As expansion pressed into the United States and Canada and populations of European and European-derived settlers grew, so did the desire to incorporate the entirety of the countries into a singular, “acceptable” way of life, often at the cost of war or forcing people onto reservations. Native Americans were seen as outsiders, “savages,” and a threat. To streamline future endeavors, the governments attempted to start at the root of the “Indian problem”: the children. Thousands of Native children were forced into boarding schools in an attempt to assimilate them into white culture.
Colonel John Chivington, the ruthless conductor of the massacre at Sand Creek, said in 1864, “Damn any man who sympathizes with Indians! Kill and scalp all, big and little…nits make lice.”
This quote perhaps summarizes the ideas that many white Americans and Canadians had about Native Americans at the time: in order for Indigenous people to live peacefully in the same lands as “modern” people, it was necessary to start with the children and alter them before they became full-fledged “Indians.”
Others, often religious in affiliation, considered themselves reformers and wanted to assist Native Americans in becoming members of society so that they could live in harmony with their white counterparts (although many did not take into consideration whether they might actually want to or not).
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Education and religion were seen as important tools in these efforts. Therefore, the idea of Native American Boarding Schools was born. Amenable to either motivation, boarding schools accepted children of all ages. They were originally believed to instruct them in a variety of educational intentions and social skills–believed being the keyword.
The Schools Open
Canada has a longer history of residential schools than the United States and opened the doors of their first school in 1831. The first school in the United States was opened in 1860 on the Yakima Reservation in Washington State. While some good-hearted samaritans may have wanted to help Indigenous children by enabling them to adapt to white society, the true intentions of the schools soon became apparent. The schools would become, to an extent, government-funded in both countries by the late nineteenth century, though churches were often affiliated with them as well. Many children were forcibly removed from their homes or promised a better life off the reservation, many of which provided little opportunities for a bright future.
By the 1880s, the United States had 60 schools with over 6,000 children in attendance. In 1900, there were 20,000 “students,” and 25 years later, 60,000. In 1920, the Indian Act in Canada made attendance at these schools compulsory for children from Treaty nations aged 7-15. A treaty nation, both in the United States and Canada, is one that has signed a treaty with the government in question outlining the agreements between them as two sovereign nations.
Richard Henry Pratt: Colonel & Headmaster
Richard Henry Pratt was perhaps one of the most influential figures in the residential school movement. A Civil War veteran, Pratt also fought in conflicts against Native Americans on the US frontier. Pratt encountered many Native Americans during his time in the military, particularly when supervising prisoners.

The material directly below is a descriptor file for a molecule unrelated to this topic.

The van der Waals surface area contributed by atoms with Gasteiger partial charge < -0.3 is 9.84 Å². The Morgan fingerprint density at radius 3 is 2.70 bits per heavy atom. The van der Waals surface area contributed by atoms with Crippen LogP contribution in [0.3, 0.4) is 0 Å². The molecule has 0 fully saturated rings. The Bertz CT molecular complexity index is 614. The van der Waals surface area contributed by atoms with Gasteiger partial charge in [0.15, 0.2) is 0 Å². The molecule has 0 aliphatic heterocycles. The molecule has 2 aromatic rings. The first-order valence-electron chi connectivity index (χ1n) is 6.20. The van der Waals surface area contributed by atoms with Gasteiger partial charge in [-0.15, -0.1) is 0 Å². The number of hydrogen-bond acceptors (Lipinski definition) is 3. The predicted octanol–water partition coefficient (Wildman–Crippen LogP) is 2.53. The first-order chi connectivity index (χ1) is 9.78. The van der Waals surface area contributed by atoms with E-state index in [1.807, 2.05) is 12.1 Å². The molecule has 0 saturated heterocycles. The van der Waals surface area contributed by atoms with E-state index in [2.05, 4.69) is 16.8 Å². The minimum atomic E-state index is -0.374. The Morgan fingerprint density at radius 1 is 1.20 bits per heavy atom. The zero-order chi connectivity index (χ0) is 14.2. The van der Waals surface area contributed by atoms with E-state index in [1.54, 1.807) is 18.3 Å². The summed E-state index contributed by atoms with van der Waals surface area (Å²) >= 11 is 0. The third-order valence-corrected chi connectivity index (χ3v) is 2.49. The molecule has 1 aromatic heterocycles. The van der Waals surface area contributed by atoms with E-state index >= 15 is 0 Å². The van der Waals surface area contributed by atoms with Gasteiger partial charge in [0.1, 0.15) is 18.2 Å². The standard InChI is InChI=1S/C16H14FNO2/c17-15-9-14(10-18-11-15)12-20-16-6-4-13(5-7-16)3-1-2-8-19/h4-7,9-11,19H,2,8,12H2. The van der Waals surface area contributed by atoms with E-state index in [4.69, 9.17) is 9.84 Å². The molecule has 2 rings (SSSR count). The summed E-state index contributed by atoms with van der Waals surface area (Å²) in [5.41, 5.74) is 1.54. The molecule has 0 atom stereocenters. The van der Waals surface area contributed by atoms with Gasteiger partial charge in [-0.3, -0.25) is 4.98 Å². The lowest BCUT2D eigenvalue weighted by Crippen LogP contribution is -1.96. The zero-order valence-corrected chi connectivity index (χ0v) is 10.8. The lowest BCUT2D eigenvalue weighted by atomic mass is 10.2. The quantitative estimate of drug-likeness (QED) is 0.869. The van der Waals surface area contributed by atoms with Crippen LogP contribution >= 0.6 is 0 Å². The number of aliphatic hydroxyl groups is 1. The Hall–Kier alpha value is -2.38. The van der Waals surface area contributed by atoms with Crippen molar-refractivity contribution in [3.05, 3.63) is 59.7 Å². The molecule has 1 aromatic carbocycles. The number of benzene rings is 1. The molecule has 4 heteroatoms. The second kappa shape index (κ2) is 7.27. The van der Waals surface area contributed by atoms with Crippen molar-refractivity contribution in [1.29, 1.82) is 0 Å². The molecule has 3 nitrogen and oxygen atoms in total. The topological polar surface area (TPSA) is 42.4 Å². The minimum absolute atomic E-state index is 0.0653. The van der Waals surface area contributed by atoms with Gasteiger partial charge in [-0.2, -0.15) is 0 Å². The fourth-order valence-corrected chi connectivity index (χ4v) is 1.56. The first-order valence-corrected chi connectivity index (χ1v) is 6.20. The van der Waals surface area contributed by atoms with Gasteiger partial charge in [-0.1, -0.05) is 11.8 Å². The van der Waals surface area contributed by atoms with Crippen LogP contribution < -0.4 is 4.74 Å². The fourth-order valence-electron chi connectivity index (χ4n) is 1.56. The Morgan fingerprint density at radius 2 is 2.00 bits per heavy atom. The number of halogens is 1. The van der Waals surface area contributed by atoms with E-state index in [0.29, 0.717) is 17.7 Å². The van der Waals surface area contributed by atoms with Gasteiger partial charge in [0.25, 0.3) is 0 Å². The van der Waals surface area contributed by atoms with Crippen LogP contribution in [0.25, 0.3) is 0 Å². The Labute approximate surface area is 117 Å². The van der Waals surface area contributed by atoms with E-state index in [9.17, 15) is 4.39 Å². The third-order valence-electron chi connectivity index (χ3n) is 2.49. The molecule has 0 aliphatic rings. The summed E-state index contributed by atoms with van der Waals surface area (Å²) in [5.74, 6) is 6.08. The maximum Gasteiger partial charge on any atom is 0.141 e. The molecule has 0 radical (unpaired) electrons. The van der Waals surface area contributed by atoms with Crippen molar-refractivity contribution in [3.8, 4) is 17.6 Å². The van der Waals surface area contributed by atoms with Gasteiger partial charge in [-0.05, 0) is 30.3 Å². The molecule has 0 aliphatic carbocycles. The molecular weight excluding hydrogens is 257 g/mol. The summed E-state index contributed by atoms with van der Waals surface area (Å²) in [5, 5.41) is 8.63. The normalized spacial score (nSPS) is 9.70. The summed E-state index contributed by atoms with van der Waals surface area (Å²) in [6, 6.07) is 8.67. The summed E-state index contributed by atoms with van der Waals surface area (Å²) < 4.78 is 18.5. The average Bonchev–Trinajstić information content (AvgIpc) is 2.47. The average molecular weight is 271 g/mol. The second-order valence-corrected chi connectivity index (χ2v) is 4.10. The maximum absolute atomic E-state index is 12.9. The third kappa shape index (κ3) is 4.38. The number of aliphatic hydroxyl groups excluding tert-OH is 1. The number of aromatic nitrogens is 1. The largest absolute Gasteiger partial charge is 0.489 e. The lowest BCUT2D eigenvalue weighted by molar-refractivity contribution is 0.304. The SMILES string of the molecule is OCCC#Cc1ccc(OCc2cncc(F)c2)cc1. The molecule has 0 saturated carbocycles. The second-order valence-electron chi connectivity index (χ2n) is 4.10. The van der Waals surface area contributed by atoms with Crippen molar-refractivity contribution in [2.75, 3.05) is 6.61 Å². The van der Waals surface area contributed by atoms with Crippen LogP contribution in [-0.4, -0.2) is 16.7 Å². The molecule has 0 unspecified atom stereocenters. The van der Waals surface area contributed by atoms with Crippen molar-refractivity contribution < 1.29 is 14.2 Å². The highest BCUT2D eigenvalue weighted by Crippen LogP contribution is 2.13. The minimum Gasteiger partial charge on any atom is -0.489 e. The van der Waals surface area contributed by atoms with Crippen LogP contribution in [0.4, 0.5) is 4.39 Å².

During this experience, he became interested in “civilizing” Native Americans. This led him to become the founder of the Carlisle Indian School in Pennsylvania in 1879. Though not the first, this was perhaps one of the largest and most famous residential schools in the United States, and many more were modeled after it. Pratt was the school’s headmaster for 25 years and was looked to as a mentor by many others working in the residential school movement.
In 1892, he gave a speech at a conference in Colorado that contained a quote that perhaps best summarizes his efforts and could almost be considered his motto: “Kill the Indian in him to save the man.” Thus, “Killing the Indian” was exactly what the daily routine in these schools set out to do.
Daily Life, Daily Horror
Upon arrival at the residential school, children would be forced to give up their garments for Anglo-style clothing, often school uniforms. Their hair would be cut short. Although culture varies between tribes, long hair is important in many indigenous cultures, often associated with religion or connection to one’s ancestry. Cutting the hair not only changed how the children looked but cut ties with their roots as well.
Children were not allowed to speak their native languages, only English, so communication was impossible or, at the very least, challenging at the beginning of their internment. In many situations, physical punishment would result if students were caught using their Indigenous languages, even by mistake or among one another. Children were not allowed to have any personal belongings reflective of their culture, nor allowed to act in any ways that reflected their nativism. The schools were overcrowded, and nutrition was often poor, conditions ripe for disease, especially among children with little immunity to European illnesses.